Urban sprawl is not only detrimental to the environment, but it may also be detrimental to your future economic opportunity.
The New York Times recently ran Paul Krugman’s Stranded by Sprawl that discusses how urban sprawl may limit the average person’s upward social mobility. The many traditional harms that sprawl bestows on our communities are well documented; most notably the costly extension of public infrastructure like roadways and sewer lines to increasingly remote locations that leaves city cores, already dense with existing infrastructure, underutilized.
And limited opportunity to climb the economic ladder seems like an obvious but rarely thought of natural extension of standard sprawl economics. As populations shift to the suburbs and exurbs, for instance, it results in diminished resources for urban education. But the study highlighted in Krugman’s article also indicates sprawl is limiting economic opportunity in otherwise growing cities, such as Atlanta, by increasing the distance between the various economic classes.
This hits close to home for those of us from Upstate where significant efforts are underway to reignite local economies.
Combatting sprawl necessarily requires a holistic approach and New York State has steadily increased the tools at hand to meet this challenge, most recently by enacting the State Smart Growth Public Infrastructure Policy Act in 2010 which re-prioritizes state infrastructure expenditures to be consistent with smart growth principles and gives priority to the re-use of existing infrastructure.
Another extremely valuable tool that has been available to the state since 2003 is the Brownfield Redevelopment Program which epitomizes smart growth values by cleaning up contaminated properties and relocating industrial, commercial and residential enterprises back onto locations that once thrived but have since fallen out of use. While often thought of simply as a means for directing development away from greenfields, the significant incentives behind the Brownfield Program makes it a powerful economic development tool for reenergizing city centers.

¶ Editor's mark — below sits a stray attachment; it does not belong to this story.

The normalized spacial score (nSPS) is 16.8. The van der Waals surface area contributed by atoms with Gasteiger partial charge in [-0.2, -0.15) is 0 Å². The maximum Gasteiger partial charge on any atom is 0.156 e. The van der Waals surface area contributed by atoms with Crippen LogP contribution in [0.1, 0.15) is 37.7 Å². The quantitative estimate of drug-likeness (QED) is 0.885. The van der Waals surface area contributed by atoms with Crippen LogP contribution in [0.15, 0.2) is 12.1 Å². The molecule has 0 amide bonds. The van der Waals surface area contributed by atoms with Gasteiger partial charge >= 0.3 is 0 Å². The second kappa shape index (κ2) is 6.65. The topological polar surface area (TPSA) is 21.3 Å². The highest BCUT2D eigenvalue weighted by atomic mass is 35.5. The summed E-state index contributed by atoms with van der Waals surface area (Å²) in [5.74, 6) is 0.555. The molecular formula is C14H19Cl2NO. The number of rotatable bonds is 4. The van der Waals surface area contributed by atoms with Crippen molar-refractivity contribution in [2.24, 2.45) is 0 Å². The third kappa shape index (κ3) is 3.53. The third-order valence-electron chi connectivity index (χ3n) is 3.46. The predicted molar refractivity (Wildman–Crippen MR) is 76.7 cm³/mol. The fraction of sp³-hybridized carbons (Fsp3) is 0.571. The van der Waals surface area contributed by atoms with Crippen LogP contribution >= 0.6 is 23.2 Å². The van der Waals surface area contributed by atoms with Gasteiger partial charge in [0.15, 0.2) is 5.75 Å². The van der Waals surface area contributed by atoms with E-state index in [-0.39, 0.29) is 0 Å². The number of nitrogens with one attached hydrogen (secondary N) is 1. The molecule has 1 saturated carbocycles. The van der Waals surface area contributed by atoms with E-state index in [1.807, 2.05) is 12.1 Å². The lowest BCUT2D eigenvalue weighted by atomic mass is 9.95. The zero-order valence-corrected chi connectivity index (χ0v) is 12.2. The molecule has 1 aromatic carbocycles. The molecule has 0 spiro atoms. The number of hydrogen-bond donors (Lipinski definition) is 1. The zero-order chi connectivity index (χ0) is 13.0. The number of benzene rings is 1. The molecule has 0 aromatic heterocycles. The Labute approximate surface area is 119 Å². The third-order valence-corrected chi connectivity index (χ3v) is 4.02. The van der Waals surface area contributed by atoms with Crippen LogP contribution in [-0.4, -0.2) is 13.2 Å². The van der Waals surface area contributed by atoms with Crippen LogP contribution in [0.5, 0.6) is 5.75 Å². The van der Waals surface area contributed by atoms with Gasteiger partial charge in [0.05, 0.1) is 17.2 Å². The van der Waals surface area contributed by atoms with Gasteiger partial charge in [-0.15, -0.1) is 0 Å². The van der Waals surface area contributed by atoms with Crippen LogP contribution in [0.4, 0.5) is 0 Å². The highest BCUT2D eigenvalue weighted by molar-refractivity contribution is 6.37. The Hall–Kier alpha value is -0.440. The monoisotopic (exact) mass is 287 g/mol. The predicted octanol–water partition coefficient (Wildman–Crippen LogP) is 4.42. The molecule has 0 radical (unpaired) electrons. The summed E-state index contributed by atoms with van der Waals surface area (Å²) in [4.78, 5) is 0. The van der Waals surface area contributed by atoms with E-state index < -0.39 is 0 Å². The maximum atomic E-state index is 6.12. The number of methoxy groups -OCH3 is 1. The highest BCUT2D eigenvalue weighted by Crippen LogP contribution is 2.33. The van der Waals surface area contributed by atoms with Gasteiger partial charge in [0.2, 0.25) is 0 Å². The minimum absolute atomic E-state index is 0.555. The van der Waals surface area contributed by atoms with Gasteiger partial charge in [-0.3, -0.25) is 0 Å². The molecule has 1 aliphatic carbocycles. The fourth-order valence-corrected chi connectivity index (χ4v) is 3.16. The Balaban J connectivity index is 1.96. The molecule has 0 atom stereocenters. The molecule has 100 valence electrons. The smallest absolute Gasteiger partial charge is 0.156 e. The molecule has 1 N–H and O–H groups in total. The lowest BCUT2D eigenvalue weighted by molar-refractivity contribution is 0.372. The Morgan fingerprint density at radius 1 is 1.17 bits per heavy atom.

However, the Brownfield Program is up for review because of a looming expiration date for the tax credits given to developers who clean up and build new businesses on contaminated properties. And an easy fix can be made to better align the program’s generous public subsidies with its intended outcomes- simply target the program’s economic development credits to rebuild businesses on stagnant contaminated properties that require additional incentives to attract developers.
Seems like common sense.
Currently, there are contaminated properties in highly sought after locations that developers are competing over because of their profit potential- regardless of state subsidies. The state is needlessly throwing the same expensive tax credits at these projects as they have made available for potential projects in struggling downtowns marked by abandoned buildings and ‘for sale’ signs. By targeting development credits on “demonstrated need” properties the state can save itself from wasteful spending and provide the incentives necessary to make developers think more than twice about choosing a greenfield or other location over a formerly used site simply because it hosts environmental contamination.
Brownfields by nature are accessible to preexisting utility and public infrastructure and are often situated in formerly bustling areas that are poised for the economic renewal and boost in tax revenue that new development can provide. The Governor and the legislature have the opportunity to make sure the hefty state resources committed to redeveloping contaminated properties go to the communities that need them the most.
Although New York now has multiple tools to prevent costly sprawl, the Brownfield Program is perhaps the one best situated to catalyze the rejuvenation of Upstate’s many struggling neighborhoods. As the economic and societal costs of sprawl are becoming more widely understood, it is important that the state’s brownfield program proceed with its resources directed where they can do the most good.
Author: Andrew Postiglione